e85 Ethanol fuel stations keep poping up – Updated State by State List

Since the last publishing of the ethanol e85 state list, the number of fueling locations in various states has jumped dramatically. Back on June 16th, there were only 637 e85 ethanol fueling stations in America. Four months later, that number has increased to 922 e85 stations with states like Minnesota, Illinois and Iowa to thank. While the numbers have been mostily positive, unfortunately, there are still twelve states that do not offer it at all. Alaska, Arkansas, Connecticut, Delaware, Hawaii, Louisiana, Maine, Massachusetts, New Hampshire, New Jersey, Rhode Island, and Vermont do not have any e85 fueling locations. What can be done to get these states in on ethanol? As with all the articles on this site, if you have an idea or comment, I encourage you to leave a message below this post. Perhaps your idea could get the ball rolling for e85 ethanol in these states.

Fuel Station State by State Data – updated 10-19-2006

STATE CNG E85 LPG ELEC BD HY LNG State
Totals
Alabama 1 1 59 0 1 0 0 62
Alaska 1 0 11 0 0 0 0 12
Arizona 31 6 63 11 5 1 4 121
Arkansas 4 0 57 0 4 0 0 65
California 179 3 235 381 31 23 30 882
Colorado 21 14 67 2 19 0 0 123
Connecticut 10 0 17 3 1 0 0 31
Delaware 1 0 3 0 3 0 0 7
DC 1 2 0 0 1 1 0 5
Florida 20 6 56 2 10 0 0 94
Georgia 19 7 48 0 19 0 0 93
Hawaii 0 0 4 5 3 0 0 12
Idaho 7 2 27 0 13 0 1 50
Illinois 14 129 64 0 12 0 0 219
Indiana 11 40 36 0 9 0 0 96
Iowa 0 53 25 0 13 0 0 91
Kansas 3 11 49 0 3 0 0 66
Kentucky 0 6 31 0 5 0 0 42
Louisiana 8 0 12 0 1 0 0 21
Maine 1 0 6 0 2 0 0 9
Maryland 15 7 15 0 6 0 0 43
Massachusetts 11 0 23 20 6 0 0 60
Michigan 15 26 84 0 15 3 0 143
Minnesota 3 271 34 0 4 0 0 312
Mississippi 0 1 36 0 6 0 0 43
Missouri 7 45 82 0 47 0 0 181
Montana 3 3 31 0 5 0 0 42
Nebraska 2 30 23 0 2 0 0 57
Nevada 16 6 25 0 28 1 0 76
New Hampshire 3 0 14 10 10 0 0 37
New Jersey 15 0 11 0 1 0 0 27
New Mexico 9 4 55 0 5 0 0 73
New York 37 6 28 0 5 0 0 76
North Carolina 11 15 65 0 39 0 0 130
North Dakota 4 23 15 0 0 0 0 42
Ohio 12 16 75 0 20 0 0 123
Oklahoma 53 4 72 0 7 0 0 136
Oregon 14 3 34 8 14 0 0 73
Pennsylvania 33 9 63 0 12 1 0 118
Rhode Island 7 0 4 2 0 0 0 13
South Carolina 5 39 34 1 35 0 0 114
South Dakota 0 39 18 0 0 0 0 57
Tennessee 4 5 51 0 30 0 0 90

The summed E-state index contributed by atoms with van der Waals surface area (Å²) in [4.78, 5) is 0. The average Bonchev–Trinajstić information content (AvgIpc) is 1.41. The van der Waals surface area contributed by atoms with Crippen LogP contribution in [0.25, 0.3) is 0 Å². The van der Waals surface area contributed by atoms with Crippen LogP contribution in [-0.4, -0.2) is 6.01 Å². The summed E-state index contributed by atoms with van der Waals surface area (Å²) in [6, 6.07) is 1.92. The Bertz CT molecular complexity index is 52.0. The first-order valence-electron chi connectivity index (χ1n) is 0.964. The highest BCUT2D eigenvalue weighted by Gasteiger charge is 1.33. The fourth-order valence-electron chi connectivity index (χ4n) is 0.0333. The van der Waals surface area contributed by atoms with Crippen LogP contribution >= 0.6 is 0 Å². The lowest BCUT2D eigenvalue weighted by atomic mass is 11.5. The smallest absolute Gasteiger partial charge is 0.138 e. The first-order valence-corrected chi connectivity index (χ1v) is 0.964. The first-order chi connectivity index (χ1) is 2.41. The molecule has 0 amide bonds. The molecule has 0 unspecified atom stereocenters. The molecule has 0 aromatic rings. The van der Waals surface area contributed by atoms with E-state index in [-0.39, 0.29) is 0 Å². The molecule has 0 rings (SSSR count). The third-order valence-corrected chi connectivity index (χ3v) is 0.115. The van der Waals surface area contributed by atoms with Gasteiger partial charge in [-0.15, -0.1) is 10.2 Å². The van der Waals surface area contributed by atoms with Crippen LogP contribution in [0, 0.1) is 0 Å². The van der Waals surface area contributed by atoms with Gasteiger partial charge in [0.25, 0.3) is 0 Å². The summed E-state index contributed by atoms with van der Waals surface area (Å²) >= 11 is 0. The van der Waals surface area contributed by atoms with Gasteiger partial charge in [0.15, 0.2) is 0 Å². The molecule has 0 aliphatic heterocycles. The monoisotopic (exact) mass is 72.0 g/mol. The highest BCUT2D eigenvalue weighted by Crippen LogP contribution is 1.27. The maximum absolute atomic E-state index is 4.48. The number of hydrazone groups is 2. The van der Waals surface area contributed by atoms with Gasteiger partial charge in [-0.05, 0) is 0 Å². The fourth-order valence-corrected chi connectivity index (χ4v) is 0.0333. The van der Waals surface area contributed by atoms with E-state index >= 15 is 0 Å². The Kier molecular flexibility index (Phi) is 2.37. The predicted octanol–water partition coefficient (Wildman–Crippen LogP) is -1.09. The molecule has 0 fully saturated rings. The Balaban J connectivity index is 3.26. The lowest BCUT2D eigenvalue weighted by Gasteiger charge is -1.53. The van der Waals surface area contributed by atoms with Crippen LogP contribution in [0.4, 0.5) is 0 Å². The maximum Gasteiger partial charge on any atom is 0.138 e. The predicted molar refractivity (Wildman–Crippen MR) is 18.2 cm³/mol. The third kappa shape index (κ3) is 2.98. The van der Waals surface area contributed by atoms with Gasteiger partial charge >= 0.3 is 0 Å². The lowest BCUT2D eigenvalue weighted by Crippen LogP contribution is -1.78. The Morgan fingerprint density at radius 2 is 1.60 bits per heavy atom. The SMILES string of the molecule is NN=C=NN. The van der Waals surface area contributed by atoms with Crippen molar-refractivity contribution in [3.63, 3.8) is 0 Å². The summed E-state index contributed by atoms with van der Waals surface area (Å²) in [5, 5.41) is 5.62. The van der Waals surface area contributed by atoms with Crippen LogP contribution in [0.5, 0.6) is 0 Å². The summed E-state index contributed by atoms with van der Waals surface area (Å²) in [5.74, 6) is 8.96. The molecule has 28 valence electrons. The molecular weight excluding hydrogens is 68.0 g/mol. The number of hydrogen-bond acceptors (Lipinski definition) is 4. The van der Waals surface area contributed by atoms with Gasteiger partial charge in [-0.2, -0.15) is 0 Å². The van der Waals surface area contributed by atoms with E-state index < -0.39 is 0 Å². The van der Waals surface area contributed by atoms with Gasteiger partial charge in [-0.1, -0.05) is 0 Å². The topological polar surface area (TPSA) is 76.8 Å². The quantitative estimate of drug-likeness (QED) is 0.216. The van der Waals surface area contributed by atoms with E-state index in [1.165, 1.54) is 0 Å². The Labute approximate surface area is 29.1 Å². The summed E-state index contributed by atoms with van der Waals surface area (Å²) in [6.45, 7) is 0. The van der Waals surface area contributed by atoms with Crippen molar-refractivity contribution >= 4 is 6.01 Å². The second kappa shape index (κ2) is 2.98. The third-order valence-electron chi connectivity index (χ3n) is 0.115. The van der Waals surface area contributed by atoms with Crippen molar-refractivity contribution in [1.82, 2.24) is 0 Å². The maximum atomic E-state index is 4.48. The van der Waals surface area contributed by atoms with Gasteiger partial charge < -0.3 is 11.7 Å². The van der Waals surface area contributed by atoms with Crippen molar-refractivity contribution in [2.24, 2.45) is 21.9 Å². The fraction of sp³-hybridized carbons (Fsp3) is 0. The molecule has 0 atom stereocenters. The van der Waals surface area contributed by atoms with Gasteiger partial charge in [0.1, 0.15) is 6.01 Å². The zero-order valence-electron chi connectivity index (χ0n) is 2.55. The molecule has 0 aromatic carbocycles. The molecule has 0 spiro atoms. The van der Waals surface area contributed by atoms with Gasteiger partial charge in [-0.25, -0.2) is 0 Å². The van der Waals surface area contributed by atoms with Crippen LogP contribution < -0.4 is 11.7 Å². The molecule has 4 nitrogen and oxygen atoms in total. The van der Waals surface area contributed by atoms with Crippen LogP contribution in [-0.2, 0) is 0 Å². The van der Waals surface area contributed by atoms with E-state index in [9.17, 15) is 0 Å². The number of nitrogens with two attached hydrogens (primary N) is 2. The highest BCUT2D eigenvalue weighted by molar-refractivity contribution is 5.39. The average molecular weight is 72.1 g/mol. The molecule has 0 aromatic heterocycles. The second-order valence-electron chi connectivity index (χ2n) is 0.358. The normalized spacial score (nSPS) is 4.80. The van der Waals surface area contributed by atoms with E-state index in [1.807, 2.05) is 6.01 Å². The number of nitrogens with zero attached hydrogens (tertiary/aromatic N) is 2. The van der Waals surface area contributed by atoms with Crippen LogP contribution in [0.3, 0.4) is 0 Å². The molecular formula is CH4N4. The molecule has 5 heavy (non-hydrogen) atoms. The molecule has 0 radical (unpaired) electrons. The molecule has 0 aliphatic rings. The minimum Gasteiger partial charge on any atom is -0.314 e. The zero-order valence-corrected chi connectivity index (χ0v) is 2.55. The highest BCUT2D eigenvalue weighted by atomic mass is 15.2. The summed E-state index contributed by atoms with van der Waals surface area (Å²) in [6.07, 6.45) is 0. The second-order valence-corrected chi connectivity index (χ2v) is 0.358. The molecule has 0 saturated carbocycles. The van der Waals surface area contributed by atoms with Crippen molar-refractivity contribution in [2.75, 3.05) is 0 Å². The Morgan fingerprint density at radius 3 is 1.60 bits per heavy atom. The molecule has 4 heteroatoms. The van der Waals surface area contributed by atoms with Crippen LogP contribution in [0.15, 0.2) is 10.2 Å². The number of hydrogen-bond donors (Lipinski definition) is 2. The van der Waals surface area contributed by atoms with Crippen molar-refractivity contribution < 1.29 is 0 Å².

Texas 20 20 564 1 38 0 2 645
Utah 63 4 23 0 4 0 0 94
Vermont 1 0 7 1 6 1 0 16
Virginia 11 4 22 0 16 0 0 53
Washington 14 4 60 0 22 0 0 100
West Virginia 1 2 7 0 0 0 0 10
Wisconsin 16 51 46 0 3 0 0 116
Wyoming 11 5 32 0 13 0 0 61
Totals: 748 922 2523 447 554 31 37 5262

Brazil selling Ethanol cars in the US soon

Compact cars from brazil that can run on 100% ethanol, e100, may soon be arriving in the U.S.

Automotoveiculos S.A says it is "close to securing medium and long-term project financing" to build 50,000 Obvio compacts every year. Zap, the California company that distributes electric and compact gas automobiles, purchased the autos and reportedly has arranged for a $700 million to finance the idea. Zap says it will have Obvios available by the end of 2007.

People may be a slightly skeptical because normal companies wait until a deal is finished before sending out press releases. Also, in 2005, Anuvu received an $11 million contract from Zap for fuel cells for hydrogen cars, but that order never materialized, and Anuvu is no longer around.

GM Says Hybrids Were Pushed for Public Relations and Politics

With all the problems faced by GM, one would assume they wouldn’t go ahead and shoot themself’s in the foot with this.

Last week, the struggling automotive giant General Motors admitted with a surprisingly candid admission: They apparently created Hybrid vehicles for the sole purpose of improving public relations and perception.

The unusual statement was given by the company’s vice chairman, Bob Lutz. "Hybrids are technologically of doubtful benefit, and expensive, but necessary from a political and public relations point of view," remarked Lutz.

"The reduction in fuel consumption does not pay for the technological content and cost of the vehicle." Nonetheless, the company is attempting to do what it can to help turn the tide in what is undoubtedly viewed as a desperate financial situation.

Lutz’s other comments consisted of…

"Toyota has said, economically, hybrids make no sense. The reduction in fuel [consumption] does not pay for the technological content and cost of the vehicle so therefore economically it remains fairly nonsensical, so that’s the left-brain analytical argument.

The right brain is it’s the popular thing to do, many people believe that if we all drove hybrids the world would suddenly get cooler again and then it’s the patriotic thing to do because if you drive a hybrid you will no longer be funding the Arab terrorists, and so forth.

So, with all those beliefs out there, you have to do a hybrid for public policy reasons."

Lutz believes hybrids are just not cost effective. But then again, GM should consider why they have lost billions of dollars in the past few years.